As the podcast blazes into its second season, expect even more weird, insightful, and shocking tidbits from the world of weed history: an exploration into Obama’s time as Commander in Chiefing through the lens of his bong-hitting college crew, how Louis Armstrong’s pot dealer became a slang word for weed, and that time two tokers got weed decriminalized in Philadelphia by defiantly lighting up in front of the Liberty Bell – just to list a few topics. 

To find out more about what’s in store for Great Moments in Weed History, MERRY JANE reached out to Saeed and Bean by email to find out why they feel now, more than ever, we need to be aware of cannabis’s history and our millennia-long relationship with this life-saving plant.

MERRY JANE: What's the story behind how you two conceived this podcast?

Abdullah Saeed: Bean and I had both recently left our jobs at major weed media outlets and felt it was time to make a show on our own terms. So, we smoked a few joints and kicked around some ideas. Great Moments in Weed History felt like the best way to encapsulate true weed culture in this moment and throughout time, and the breadth of cannabis history going back thousands of years provides an endless supply of stories to pull from. 

David “Bean” Bienenstock: We've been really honored and inspired by the way the cannabis community has embraced the show from the very first episode, and then we got some great reviews too — including from the Los Angeles Times.

In each episode I research and write the story — whether it's Willie Nelson Smoked a Joint on the Roof of the White House; Napoleon Invaded Egypt And That's How Hashish Got to Europe; or Maya Angelou's Life Transformed the First Time She Got High — and then when we sit down to record Abdullah, who has no idea what the subject will be. That keeps us both really in the moment, and I think it's reflective of our real relationship as close friends and fellow cannabis enthusiasts/history buffs. One of the.best comments we get from listeners is that they feel like they're blazing and laughing and learning right along with us, and I think it stems from having a really interesting story to tell instead of just asking each other what our favorite strain is.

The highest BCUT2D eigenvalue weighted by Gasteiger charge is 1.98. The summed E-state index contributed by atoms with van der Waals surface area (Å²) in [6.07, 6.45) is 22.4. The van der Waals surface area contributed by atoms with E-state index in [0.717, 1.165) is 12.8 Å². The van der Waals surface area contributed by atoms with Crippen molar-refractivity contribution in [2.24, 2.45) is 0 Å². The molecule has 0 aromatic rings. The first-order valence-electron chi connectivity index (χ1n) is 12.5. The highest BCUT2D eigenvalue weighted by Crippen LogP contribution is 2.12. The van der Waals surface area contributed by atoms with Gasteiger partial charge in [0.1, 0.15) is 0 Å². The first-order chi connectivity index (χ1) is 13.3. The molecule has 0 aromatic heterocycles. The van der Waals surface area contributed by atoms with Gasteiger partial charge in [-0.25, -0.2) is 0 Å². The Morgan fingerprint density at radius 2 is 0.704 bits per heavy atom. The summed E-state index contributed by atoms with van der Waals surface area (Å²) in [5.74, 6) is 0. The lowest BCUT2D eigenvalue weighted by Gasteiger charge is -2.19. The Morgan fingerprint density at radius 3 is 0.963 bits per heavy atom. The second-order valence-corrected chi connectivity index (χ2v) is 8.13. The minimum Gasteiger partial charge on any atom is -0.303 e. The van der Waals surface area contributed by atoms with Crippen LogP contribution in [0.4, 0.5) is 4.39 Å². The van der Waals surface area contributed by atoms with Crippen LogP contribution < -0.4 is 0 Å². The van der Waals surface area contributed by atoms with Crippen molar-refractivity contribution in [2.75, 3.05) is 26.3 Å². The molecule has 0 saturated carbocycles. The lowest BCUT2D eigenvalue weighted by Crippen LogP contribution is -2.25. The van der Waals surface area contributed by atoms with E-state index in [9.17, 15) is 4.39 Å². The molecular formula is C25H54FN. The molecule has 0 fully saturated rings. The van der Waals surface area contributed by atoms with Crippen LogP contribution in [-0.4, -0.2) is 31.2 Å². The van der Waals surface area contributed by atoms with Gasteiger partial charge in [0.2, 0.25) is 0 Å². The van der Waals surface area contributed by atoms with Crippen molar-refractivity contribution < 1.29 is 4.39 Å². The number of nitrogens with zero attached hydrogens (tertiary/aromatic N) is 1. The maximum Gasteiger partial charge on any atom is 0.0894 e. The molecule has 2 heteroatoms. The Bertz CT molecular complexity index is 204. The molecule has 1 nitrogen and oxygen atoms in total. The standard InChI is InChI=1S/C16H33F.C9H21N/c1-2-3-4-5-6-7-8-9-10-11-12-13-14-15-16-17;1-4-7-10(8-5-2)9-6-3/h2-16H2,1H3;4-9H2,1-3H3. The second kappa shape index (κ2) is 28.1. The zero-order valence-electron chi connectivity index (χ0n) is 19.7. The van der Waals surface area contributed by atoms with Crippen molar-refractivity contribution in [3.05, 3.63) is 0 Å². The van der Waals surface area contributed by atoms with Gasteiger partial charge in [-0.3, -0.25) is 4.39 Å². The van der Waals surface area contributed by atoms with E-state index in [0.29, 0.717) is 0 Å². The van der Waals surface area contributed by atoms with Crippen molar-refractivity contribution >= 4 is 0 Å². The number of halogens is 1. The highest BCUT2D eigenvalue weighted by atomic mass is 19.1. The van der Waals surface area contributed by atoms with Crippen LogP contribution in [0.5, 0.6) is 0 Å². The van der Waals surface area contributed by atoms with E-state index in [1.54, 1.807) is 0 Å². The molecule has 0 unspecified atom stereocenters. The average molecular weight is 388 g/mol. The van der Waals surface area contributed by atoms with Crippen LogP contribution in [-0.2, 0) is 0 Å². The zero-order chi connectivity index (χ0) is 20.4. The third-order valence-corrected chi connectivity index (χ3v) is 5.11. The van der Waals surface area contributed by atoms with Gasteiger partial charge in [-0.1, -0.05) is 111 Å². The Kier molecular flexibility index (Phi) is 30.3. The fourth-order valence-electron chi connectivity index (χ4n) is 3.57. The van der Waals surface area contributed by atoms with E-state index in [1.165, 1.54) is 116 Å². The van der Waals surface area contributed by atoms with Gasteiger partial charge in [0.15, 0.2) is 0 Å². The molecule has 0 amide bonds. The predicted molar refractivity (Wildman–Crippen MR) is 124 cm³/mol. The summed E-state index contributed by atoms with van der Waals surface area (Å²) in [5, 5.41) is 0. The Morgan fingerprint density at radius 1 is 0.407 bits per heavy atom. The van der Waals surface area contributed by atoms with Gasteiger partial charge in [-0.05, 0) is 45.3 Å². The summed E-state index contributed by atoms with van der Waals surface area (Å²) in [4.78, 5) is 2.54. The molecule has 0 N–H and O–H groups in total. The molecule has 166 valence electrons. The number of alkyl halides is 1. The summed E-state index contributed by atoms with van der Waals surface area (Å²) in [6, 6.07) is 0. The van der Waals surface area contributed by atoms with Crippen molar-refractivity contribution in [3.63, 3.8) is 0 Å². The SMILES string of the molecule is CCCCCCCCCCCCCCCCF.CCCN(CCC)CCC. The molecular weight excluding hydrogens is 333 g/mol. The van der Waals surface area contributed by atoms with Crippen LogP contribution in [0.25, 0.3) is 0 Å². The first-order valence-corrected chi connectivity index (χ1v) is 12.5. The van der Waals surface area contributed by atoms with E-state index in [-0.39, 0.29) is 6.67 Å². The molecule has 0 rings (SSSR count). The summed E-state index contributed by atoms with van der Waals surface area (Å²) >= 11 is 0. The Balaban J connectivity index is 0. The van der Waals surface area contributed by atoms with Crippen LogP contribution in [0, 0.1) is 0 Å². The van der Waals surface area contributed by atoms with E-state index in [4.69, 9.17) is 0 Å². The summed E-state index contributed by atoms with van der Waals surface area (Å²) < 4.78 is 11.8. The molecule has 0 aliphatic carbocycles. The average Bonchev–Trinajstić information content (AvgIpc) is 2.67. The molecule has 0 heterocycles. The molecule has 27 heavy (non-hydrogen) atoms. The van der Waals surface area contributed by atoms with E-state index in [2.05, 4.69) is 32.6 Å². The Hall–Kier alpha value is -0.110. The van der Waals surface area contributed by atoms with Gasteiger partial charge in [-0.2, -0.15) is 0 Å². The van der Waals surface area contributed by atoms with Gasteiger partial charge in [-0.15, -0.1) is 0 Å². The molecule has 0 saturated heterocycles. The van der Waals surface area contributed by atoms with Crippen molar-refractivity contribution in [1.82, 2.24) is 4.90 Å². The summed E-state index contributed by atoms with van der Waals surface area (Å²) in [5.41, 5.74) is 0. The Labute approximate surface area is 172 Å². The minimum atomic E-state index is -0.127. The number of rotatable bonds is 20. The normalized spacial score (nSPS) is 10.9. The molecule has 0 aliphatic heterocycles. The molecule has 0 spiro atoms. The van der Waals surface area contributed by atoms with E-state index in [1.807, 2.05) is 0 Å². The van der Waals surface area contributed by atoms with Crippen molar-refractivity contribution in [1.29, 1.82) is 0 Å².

1568304039033_ScreenShot2019-09-12at11.54.14AM.png

History is being made every single day in terms of cannabis reform. Why did you decide to highlight these past moments from iconic cannabis figures, some of which took place decades ago? 

Abdullah: Because the current era of cannabis that revolves around policy in the US is just the tip of the iceberg. There are so many amazing stories from the 10,000-plus years of cannabis history. And so many historic figures have amazing cannabis stories, from Napoleon to Jesus Christ. In the history books, these stories are glossed over at best and stricken out at worst. If we don't document this stuff, who will?

Bean: Also, the history of cannabis teaches us important lessons about authoritarianism and resistance, about government propaganda, cultural upheaval, racism, and the establishment's total lack of legitimacy. As a society, we really need to ask ourselves how we ended up waging a 100-year-long war against a beneficial plant. Also, even within these stories, there's a lot of humor to be found, whether that's Cheech and Chong making Up in Smoke or the musician Fela Kuti having to hide his feces from the Nigerian police because they wanted to search it for half-digested weed.

Your podcast operates "free of corporate control." Why was it important to independently produce this show?  

Abdullah: Major media companies are only as interested in cannabis as the amount of views/traffic/money it can get them. And they're very slow to understand that cannabis people are highly aware of being pandered to. We really care about cannabis and the culture around it and the people involved in that culture, and it reflects in this show. Having established that in our first season, we were stoked to find a partner in Spoke Media for our second season. They recognized the authenticity of our show and have helped us make it so much better without sacrificing any of the heart and style of our first season. This season, our production value is significantly higher, we've got archival clips, music, a new logo — the works — all in service of enhancing our original concept.